A women's anti-violence group has linked the disappearance of several missing young US women to a website where models can network with potential managers and photographers.
The National Women's Coalition Against Violence & Exploitation co-founder said the networking website Model Mayhem was a common denominator in "up to 13 or 14 cases" of missing women.
The group's co-founder, Michelle Bart, said this included Colorado women Kara Nichols, who disappeared in October, and Raven Furlong, who has been missing since February.
Both girls had profiles on the website.
"We're not saying that Model Mayhem is to blame," Ms Bart told the New York Daily News.
"But it's a common denominator.
"They were posing in activity online on a website that most people don't frequent."
Ms Nichols went missing after telling friends she was travelling to Denver for a modelling job on October 9, 2012, and police said they were concerned she had become entrapped by a group posing as a modelling business.
Police believe Ms Furlong ran away from Aurora, Colorado, in February, but her aunt said she found disturbing messages on the young woman's Model Mayhem profile after her disappearance.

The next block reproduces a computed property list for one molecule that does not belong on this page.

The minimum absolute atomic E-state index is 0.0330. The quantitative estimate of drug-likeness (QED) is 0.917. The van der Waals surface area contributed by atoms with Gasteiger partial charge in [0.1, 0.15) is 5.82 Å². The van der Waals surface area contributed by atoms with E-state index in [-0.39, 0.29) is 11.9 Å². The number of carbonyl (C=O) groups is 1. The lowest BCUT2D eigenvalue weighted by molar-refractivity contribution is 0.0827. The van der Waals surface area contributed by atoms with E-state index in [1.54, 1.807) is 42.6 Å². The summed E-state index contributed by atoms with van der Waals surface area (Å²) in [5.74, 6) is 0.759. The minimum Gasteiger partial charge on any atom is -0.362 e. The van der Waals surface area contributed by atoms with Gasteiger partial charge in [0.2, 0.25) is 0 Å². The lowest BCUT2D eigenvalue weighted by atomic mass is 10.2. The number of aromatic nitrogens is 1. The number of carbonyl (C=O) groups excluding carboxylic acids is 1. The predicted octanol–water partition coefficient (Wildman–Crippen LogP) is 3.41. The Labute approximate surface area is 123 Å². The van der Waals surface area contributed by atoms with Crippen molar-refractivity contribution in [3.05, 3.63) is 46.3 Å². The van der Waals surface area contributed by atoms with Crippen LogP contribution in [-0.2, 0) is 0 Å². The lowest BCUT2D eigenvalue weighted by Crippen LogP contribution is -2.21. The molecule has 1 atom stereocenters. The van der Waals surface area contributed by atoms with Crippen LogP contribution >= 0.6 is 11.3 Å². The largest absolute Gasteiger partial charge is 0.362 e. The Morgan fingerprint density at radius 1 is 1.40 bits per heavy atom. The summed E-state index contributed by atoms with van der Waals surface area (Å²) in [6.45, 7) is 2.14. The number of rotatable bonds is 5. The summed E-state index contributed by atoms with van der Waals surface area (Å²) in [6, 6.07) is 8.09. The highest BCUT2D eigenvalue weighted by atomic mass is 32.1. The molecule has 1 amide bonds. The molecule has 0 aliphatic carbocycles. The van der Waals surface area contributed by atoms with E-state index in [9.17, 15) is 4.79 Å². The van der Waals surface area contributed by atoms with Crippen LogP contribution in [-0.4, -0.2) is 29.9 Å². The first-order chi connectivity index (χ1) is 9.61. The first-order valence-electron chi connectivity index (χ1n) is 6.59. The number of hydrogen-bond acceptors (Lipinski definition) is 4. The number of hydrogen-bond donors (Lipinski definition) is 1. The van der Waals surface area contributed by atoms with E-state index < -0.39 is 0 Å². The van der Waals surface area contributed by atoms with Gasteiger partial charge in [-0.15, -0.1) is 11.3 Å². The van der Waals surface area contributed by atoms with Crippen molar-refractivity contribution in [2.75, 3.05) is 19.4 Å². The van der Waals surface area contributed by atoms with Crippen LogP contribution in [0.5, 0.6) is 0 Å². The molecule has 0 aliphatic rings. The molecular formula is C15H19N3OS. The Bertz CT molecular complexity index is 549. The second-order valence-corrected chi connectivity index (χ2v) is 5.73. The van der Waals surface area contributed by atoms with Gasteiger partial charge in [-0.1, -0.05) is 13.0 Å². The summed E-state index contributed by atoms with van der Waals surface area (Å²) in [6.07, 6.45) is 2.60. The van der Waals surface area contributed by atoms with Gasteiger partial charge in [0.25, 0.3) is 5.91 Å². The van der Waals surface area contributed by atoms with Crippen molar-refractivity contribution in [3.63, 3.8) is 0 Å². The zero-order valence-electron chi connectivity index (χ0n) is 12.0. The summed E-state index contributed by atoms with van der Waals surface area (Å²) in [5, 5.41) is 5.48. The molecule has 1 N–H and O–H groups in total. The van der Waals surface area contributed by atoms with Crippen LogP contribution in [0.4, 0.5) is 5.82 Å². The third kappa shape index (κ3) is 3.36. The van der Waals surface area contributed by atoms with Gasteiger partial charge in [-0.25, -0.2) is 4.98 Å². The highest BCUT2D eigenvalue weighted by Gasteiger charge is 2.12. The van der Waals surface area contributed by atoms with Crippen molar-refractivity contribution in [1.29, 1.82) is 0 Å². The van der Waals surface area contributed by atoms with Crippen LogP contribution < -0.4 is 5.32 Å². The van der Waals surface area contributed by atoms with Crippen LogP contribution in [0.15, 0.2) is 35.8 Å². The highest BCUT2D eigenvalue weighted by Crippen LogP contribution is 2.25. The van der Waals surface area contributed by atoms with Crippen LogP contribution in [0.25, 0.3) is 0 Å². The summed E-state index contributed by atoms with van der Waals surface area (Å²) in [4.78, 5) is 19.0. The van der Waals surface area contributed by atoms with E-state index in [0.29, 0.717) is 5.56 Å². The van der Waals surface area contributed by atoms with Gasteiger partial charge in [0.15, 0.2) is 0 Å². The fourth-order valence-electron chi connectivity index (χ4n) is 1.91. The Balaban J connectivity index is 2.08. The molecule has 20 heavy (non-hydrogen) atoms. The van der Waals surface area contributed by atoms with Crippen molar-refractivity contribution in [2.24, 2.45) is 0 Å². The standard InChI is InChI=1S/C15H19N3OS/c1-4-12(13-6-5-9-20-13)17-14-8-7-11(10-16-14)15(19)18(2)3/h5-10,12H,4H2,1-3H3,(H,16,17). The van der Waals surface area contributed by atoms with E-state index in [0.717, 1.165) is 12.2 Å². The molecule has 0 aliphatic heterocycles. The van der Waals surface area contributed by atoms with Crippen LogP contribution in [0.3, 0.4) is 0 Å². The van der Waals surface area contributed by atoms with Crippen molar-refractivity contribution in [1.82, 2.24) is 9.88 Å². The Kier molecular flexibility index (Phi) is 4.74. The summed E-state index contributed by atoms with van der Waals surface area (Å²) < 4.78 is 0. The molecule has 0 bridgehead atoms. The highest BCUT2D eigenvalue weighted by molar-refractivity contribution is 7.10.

"The photographer's asking her to do nude photographs after asking her if she was 18 and her telling them no," she told Fox News affiliate KDVR-TV.
Police have not officially linked the website to either girls' disappearance.
Another Colorado woman, Kelsie Schelling, had a modelling profile on a separate modelling website, Explore Talent, and has been missing since Monday, February 4.
Professional model Jillian Mourning, 25, said she had connected with a "manager" on the Model Mayhem website when she was 19 and was subsequently sexually assaulted during a shoot.
"He came into my room with three guys, and they proceeded to rape me," she said.
"They took pictures of it, and would even show me pictures of things that I was doing, and videotaped the whole thing."
Internet Brands, which owns Model Mayhem, said it cooperated with all police investigations involving people on its site.
"Model Mayhem tries to educate users about scams and how to avoid them," it said.
"The site offers detailed safety advice to help members understand what to look for when they are contacted by others."
Author: Alexandra Pleffer, Approving editor: Mark Worley